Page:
The Sound of Gravel opens with a startling phrase: “I am my mother’s fourth child and my father’s thirty-ninth.”
When Ruth Wariner was just a baby, her father — the leader of a polygamist Mormon colony in Mexico — was murdered by his own brother during a church power struggle. In a forthright, captivating voice, she describes a childhood and adolescence filled with religious dogma, instability, neglect, and abuse. By turns suspenseful and thoughtful, Wariner’s story is both a candid glimpse into life within an insular polygamist community and a testament to the strength it takes to escape.
Note: trigger warning for sexual abuse.
“My grandfather died before I was born, but I entered childhood in the community that was his legacy. I took my first steps on the dirt roads that ran through the small farming community, tiny rocks and dry dirt getting stuck between my toes and piercing the soft soles of my feet. The trees my grandfather planted offered the shade that first cooled and protected my pale, freckled skin from the harsh desert sunlight. I ran through the peach orchards with my siblings, drank fresh milk from the cows on our dairy farm, and ate vegetables from the gardens my grandfather had first seen in the vision God sent him.”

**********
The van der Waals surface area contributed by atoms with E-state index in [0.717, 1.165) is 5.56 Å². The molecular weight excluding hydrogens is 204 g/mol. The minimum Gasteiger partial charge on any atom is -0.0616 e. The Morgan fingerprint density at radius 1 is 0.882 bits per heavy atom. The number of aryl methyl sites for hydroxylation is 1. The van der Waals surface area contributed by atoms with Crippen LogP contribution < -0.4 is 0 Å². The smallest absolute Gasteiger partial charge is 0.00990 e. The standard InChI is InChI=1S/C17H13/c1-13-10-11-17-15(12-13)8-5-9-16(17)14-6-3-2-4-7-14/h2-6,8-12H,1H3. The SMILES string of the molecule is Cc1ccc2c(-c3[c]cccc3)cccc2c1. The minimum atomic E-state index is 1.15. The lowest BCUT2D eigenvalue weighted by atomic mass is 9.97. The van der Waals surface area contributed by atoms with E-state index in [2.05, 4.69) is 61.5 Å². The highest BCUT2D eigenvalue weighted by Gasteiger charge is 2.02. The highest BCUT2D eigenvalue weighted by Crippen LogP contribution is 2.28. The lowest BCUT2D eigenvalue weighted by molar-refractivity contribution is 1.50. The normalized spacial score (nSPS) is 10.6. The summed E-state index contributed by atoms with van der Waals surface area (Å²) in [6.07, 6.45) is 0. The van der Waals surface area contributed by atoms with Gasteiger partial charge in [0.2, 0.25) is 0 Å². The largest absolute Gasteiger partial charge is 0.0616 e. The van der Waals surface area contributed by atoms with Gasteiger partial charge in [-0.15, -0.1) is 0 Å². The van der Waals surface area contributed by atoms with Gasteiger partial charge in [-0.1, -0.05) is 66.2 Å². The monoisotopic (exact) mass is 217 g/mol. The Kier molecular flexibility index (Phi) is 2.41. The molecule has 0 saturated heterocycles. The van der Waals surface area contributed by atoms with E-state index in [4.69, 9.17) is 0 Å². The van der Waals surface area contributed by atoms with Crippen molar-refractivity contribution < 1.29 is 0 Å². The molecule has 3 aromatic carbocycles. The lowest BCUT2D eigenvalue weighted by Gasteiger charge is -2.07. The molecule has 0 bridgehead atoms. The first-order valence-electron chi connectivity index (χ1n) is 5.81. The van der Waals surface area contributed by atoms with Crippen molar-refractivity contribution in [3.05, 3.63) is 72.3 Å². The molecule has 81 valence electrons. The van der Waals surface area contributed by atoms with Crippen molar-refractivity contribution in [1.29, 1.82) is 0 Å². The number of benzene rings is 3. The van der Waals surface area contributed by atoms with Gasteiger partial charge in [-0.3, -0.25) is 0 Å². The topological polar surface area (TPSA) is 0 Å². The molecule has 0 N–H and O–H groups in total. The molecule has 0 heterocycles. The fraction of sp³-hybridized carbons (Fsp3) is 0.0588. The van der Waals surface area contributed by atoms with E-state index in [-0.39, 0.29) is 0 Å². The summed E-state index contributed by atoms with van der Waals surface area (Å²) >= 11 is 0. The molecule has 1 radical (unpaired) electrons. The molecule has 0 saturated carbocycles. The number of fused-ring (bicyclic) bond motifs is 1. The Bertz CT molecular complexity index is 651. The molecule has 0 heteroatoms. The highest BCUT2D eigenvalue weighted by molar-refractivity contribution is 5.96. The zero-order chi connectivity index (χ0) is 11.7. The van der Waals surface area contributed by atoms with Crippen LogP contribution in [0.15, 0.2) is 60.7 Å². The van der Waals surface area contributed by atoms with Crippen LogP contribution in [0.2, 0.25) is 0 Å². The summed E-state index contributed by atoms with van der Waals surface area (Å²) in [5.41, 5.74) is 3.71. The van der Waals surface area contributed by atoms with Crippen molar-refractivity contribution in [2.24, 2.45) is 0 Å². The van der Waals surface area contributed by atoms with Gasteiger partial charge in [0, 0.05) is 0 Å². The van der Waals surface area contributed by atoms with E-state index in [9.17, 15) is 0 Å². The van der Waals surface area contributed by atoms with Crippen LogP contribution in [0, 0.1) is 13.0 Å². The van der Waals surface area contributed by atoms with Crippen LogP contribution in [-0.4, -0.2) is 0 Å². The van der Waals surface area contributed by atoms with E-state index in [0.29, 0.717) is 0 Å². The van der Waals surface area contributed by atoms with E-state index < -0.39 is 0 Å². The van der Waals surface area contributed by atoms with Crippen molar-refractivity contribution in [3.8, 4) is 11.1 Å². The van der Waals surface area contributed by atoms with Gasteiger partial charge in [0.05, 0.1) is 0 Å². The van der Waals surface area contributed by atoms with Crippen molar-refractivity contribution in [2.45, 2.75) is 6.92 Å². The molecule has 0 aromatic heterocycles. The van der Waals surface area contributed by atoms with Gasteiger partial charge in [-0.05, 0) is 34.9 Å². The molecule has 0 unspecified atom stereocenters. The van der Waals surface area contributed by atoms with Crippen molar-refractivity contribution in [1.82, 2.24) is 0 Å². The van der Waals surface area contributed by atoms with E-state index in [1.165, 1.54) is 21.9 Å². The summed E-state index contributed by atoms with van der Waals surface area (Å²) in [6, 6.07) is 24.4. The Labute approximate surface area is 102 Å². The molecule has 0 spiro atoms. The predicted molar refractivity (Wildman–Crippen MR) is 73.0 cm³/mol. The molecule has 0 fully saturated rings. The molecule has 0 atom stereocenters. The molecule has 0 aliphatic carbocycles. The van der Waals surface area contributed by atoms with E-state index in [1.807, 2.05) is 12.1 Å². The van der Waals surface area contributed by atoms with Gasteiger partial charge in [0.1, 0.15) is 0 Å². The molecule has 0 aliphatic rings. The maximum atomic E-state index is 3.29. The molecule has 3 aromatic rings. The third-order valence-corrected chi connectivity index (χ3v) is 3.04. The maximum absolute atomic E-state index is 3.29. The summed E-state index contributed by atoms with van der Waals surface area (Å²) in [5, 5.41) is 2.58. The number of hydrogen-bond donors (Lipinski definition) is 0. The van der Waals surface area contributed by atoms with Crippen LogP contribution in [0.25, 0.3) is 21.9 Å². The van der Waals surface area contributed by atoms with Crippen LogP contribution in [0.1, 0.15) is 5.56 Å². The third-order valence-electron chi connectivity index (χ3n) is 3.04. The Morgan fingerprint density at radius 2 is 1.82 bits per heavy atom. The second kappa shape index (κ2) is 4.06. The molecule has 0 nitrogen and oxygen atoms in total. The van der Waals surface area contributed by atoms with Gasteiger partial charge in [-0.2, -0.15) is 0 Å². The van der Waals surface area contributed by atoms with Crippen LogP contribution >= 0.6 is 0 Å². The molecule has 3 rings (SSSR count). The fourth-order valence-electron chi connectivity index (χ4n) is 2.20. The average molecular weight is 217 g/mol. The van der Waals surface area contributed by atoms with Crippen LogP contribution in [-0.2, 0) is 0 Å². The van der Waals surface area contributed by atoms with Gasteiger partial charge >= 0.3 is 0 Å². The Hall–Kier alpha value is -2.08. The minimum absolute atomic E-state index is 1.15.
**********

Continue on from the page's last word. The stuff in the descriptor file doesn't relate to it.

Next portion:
Ruth Wariner is a high school teacher and the author of The Sound of Gravel. Born in Colonia LeBaron, Mexico and raised in a polygamist Mormon colony, she now lives in Portland, Oregon.
Length: 336 pages
Main Setting: Colonia LeBaron, Mexico
Secondary Settings: El Paso, Texas and Strathmore, California, United States
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